One person’s loss is another one’s gain.
That’s the takeaway for mortgage rate investors this week, who get to step on the backs of frustrated bank certificate of deposit investors to grab lower interest rates this week.
As measured by BankingMyWay’s Weekly Mortgage Rate Tracker, interest rates, with the exception of one-year and three-year adjustable-rate mortgages, were lower right down the line last week.
Fifteen-year fixed-rate mortgages were down to 4.69% from 4.76%, while 30-year fixed-rate mortgages fell to 5.25% from 5.31%.
While those one-year ARMs rose to 4.51% from 3.91%, three-year ARMs only inched northward to 4.63% from 4.62%. Five-year ARMs fell to 4.54% from 4.58% for the week.
While mortgage customers can expect a bump-up in rates in March, when the Federal Reserve ends its $1.25 trillion mortgage-backed securities buying spree, for now the run-up to higher rates is over.
Economists point to a lousier-than-expected jobs number last week, as the U.S. labor market shed 85,000 jobs, when most economic experts felt the economy would lose only a few thousands jobs. That put the spotlight on the so-called Great Recession, which the stock market, the latest gross domestic product numbers and our political leaders in Washington told us was over.
Well maybe not, or at least don’t tell small business owners and out-of-work Americans that things are getting better. The former isn’t hiring and the latter isn’t getting hired, and that bleak-looking picture frames the mortgage rate environment this week.
Other economic news that helped push rates downward again, comes from the U.S. mortgage market, where homeowners are once again struggling to make their payments. According to numbers released by the American Bankers Association, delinquencies on home mortgages reached a record high in the third quarter of 2009. Home equity delinquencies shot up to 4.3% for the quarter, from 4% in the second quarter of 2009. Home equity lines line of credit, or HELOCs, also rose to 2.1% from 1.9%.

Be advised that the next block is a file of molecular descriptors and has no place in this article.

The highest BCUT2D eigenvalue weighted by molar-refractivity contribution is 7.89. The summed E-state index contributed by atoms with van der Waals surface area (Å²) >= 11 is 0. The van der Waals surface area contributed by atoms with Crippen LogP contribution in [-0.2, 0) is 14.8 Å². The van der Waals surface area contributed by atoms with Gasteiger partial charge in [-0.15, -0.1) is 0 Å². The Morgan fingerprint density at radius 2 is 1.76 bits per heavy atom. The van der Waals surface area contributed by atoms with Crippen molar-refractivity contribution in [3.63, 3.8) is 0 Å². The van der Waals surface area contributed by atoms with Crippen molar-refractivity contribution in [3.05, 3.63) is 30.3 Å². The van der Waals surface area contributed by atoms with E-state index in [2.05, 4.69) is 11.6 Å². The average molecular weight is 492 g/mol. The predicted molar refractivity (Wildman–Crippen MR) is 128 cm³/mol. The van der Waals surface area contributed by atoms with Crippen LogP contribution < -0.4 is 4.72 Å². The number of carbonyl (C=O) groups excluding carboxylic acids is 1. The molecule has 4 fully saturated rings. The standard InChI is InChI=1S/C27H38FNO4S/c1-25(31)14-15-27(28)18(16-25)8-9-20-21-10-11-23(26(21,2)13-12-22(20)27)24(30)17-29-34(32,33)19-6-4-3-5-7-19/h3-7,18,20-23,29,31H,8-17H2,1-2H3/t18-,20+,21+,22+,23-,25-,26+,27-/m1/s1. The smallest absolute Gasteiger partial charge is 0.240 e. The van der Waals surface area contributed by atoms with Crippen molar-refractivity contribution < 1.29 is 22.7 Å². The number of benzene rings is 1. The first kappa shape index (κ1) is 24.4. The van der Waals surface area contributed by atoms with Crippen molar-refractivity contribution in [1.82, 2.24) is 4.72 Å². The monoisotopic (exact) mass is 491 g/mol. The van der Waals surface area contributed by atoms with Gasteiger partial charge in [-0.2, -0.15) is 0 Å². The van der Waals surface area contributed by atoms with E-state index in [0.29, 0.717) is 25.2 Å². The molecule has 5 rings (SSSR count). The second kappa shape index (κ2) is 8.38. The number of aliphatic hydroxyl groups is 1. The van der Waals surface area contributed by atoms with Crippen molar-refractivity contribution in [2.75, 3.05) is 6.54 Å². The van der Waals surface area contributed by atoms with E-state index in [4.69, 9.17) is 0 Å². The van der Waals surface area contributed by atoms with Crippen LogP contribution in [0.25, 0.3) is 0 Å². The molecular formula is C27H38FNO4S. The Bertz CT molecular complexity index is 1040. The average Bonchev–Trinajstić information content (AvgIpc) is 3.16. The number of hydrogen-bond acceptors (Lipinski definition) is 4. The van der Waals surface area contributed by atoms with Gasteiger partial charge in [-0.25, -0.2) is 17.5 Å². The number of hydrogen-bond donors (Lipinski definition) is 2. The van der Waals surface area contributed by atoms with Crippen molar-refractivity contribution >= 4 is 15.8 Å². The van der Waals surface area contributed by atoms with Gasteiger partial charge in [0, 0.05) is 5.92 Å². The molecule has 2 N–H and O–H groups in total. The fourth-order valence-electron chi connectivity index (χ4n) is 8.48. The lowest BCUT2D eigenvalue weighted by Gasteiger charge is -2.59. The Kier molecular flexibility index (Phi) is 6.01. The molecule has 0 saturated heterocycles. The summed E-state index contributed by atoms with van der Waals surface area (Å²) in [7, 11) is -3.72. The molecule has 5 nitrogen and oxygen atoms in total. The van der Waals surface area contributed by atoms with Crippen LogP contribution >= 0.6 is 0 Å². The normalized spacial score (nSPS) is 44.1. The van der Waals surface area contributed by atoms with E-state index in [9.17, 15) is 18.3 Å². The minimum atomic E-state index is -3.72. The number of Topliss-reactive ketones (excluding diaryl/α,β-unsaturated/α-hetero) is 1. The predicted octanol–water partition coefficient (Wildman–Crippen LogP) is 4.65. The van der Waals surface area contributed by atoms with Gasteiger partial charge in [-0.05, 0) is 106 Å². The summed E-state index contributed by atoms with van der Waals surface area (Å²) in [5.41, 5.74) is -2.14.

Clearly, the jobs report is the main reason why rates are lower again. Investors were glad to leave 2009 behind and were eager for a clean slate in 2010, as more money poured into the stock market amidst reports of economic recovery. And while 85,000 jobs lost isn’t a huge amount (the U.S. labor market, as President Obama correctly pointed out, lost 700,000 jobs in January of 2009), it was a low enough number to give economists pause; and it was enough to drive mortgage rates downward once again.
With rates lower this week, and with the Fed’s mortgage security buyback program coming to an end, this could be the best time this year to get a good mortgage deal. To get going on that front, check out BankingMyWay’s Mortgage Rate Search. You won’t find rate deals lower anywhere else.
—For the best rates on loans, bank accounts and credit cards, enter your ZIP code at BankingMyWay.com.